Happy New Year!
In Japan, almost all companies have just concluded the New Year's holidays and re-entered the working state. How's your New Year? Also, do you want to know the Japanese way of the New Year?

Today, I will introduce the Japanese way of the New Year and the Japanese New Year products to everyone.

How to spend New Year?

Soon after Christmas, Japanese people start preparing for the year-end and New Year’s events. In December, end-of-year parties are organized in most companies. The end-of-year party is called “Bonenkai” in Japanese. “Bonen” means to forget the worries of the past year. Many of the Japanese companies start their end-of-year holidays from around the 27th of December. The end-of-year holidays in Japan are usually about a week or less.


In Japanese, New Year is called “Oshougatsu”, and the first day of the year is called “Gantan”. People send each other New Year’s cards called “Nengajyo”.
This is usually designed with symbols of good luck (“Engimono”)or the animal of the year out of the 12 animals in the Chinese calendar(“Eto”).

See More Engimono/Eto

New Year’s Eve

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Relatives and friends come together to celebrate the New Year. People are busy with events on New Year’s Eve. People decorate their houses with special decorations.


“Kadomatsu”, two groups of bamboo to place in front of the entrance.

See More Kadomatsu


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“Shimenawa”, a sacred straw rope to protect the door. As with Kadomatsu, Shimenawa also decorate to welcome the year God.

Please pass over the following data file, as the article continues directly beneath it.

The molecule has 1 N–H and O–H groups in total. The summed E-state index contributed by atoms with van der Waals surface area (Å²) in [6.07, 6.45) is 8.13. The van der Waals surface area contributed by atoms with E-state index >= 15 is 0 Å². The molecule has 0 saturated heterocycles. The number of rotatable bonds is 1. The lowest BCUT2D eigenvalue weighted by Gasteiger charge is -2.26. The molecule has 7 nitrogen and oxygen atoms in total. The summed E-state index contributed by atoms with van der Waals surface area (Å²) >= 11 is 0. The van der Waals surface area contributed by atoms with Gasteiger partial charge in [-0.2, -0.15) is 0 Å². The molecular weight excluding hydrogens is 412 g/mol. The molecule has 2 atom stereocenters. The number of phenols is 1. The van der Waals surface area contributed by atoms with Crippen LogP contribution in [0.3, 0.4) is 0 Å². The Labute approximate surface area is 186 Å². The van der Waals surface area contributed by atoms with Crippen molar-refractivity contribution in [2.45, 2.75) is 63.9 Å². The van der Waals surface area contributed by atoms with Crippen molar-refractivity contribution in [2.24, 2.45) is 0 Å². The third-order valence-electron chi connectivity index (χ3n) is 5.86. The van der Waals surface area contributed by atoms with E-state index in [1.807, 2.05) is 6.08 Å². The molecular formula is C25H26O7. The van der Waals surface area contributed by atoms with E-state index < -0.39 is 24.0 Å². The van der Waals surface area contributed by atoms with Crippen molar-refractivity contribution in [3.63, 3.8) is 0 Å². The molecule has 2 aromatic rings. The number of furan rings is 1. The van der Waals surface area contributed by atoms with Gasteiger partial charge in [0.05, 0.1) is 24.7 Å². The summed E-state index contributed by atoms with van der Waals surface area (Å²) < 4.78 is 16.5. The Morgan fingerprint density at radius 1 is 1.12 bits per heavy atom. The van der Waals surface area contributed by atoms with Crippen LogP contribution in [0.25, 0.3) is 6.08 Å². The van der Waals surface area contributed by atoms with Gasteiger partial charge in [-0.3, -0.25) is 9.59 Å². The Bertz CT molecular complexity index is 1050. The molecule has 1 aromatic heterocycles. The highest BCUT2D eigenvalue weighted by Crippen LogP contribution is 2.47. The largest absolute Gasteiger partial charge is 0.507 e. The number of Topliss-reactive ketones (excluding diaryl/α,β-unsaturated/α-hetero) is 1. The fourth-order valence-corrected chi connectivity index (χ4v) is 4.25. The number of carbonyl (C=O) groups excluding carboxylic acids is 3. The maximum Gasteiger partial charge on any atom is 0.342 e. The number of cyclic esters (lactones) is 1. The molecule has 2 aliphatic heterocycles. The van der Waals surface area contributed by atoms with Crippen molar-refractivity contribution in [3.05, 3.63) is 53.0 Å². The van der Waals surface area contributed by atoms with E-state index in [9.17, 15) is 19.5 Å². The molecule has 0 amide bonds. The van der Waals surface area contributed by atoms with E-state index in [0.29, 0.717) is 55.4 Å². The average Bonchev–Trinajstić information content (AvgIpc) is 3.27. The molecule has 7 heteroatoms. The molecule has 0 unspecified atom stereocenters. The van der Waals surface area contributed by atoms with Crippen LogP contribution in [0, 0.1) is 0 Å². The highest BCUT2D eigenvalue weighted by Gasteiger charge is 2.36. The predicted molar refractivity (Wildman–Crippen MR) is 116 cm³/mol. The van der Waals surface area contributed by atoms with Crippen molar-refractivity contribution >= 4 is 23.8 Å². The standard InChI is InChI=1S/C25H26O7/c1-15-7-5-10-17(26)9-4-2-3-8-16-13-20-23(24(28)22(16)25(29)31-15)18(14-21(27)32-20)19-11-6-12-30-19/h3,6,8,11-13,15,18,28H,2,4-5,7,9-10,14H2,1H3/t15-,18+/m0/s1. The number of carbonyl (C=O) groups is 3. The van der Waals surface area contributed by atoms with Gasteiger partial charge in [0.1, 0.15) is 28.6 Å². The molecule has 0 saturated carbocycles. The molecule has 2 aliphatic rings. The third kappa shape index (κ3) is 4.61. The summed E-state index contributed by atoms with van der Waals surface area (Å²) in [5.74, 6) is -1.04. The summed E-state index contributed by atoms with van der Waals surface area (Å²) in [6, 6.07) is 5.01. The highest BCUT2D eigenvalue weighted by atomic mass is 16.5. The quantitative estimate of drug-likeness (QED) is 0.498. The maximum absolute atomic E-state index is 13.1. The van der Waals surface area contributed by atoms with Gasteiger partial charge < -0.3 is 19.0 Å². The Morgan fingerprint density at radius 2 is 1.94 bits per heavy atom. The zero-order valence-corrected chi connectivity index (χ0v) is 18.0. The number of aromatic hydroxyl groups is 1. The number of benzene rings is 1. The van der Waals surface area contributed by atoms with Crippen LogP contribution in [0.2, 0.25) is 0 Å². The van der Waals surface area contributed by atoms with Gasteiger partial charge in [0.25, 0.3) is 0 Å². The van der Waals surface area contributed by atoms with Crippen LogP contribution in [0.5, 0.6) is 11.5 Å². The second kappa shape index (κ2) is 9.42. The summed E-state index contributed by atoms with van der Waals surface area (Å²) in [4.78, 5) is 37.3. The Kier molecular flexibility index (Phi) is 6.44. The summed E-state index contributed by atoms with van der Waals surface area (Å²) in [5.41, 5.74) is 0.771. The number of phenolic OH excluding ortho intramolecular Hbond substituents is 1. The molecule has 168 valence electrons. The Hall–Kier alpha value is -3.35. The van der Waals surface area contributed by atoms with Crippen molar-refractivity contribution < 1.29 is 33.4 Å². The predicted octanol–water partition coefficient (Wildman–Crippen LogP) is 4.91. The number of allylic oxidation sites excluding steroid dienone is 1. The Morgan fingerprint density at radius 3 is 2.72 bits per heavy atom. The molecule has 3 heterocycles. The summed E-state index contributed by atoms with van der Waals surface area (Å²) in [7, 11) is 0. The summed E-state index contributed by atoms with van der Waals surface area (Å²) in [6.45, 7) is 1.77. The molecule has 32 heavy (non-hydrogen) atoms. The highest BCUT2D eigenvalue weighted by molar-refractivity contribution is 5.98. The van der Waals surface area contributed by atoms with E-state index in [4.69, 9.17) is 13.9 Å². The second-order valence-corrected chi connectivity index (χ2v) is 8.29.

See More Shimenawa


“Kagamimochi”, piled up “mochi” (rice cakes) to appreciate and eat as a token of wellbeing.

See More Kagamimochi

Otoshidama-bukuro (money envelope for New Year celebration)

Adults put money in a special envelope and give it to children. This is called “Otoshidama” and many children look forward to it very much!

See More Otoshidama-bukuro

Kimono (traditional Japanese garment)

In the past, Japanese people will wear “Kimono” to greet the New Year. But now, young people prefer fashion clothing. Would you like to try the “Kimono”?

See More Kimono

Osechi tiered boxes

People buy or prepare tiered boxes filled with special food for the New Year – this is called “Osechi”. The food in the Osechi each has a special meaning, mainly to wish for wellbeing. And they eat soba noodles called “Toshikoshi soba” (year-crossing soba) to wish for a long lasting life.

See More Osechi tiered boxes

Kouhaku Utagassen

Many people stay at home and watch television programs. The most well known one is the “Kouhaku Utagassen”, an annual singing contest.


Many people go to shrines to make wishes for the coming year from the night of New Year's Eve. This is called “Hatsumoude”.


People buy charms or amulets called “Omamori” to wish for wellbeing or success.

See More Omamori


The golden arrows named “Hamaya” protect you from bad things. Usually, you must line up for a long cue to buy this one.

See More Hamaya


Japanese people like to buy “omikuji” as well, which is a lottery that tells you your fortune for the year.“Daikichi” is the best, and “Daikyo” is the worst. When you’ve picked the “Daikyo”, one of the ways is to tie it in a knot within the grounds of the shrine.

See More Omikuji

Fukubukuro (Lucky Bag)

Most department stores around Japan reopened for business and began selling lucky bags on January 2nd. The bags usually contain goods that are much more valuable than the price of the bag. A lucky bag is a set of various mystery articles.

See More Omikuji


How did you spend New Year 's Day? Some people are very relaxed, but some people work hard during the New Year. How to spend the New Year also diversifies with the times. I pray that this year will be a fruitful year for you.
In addition, we will continue to improve ourselves in order to support you in the year to come. It is a pleasure to work with you again this year.

See More New Year’s Item


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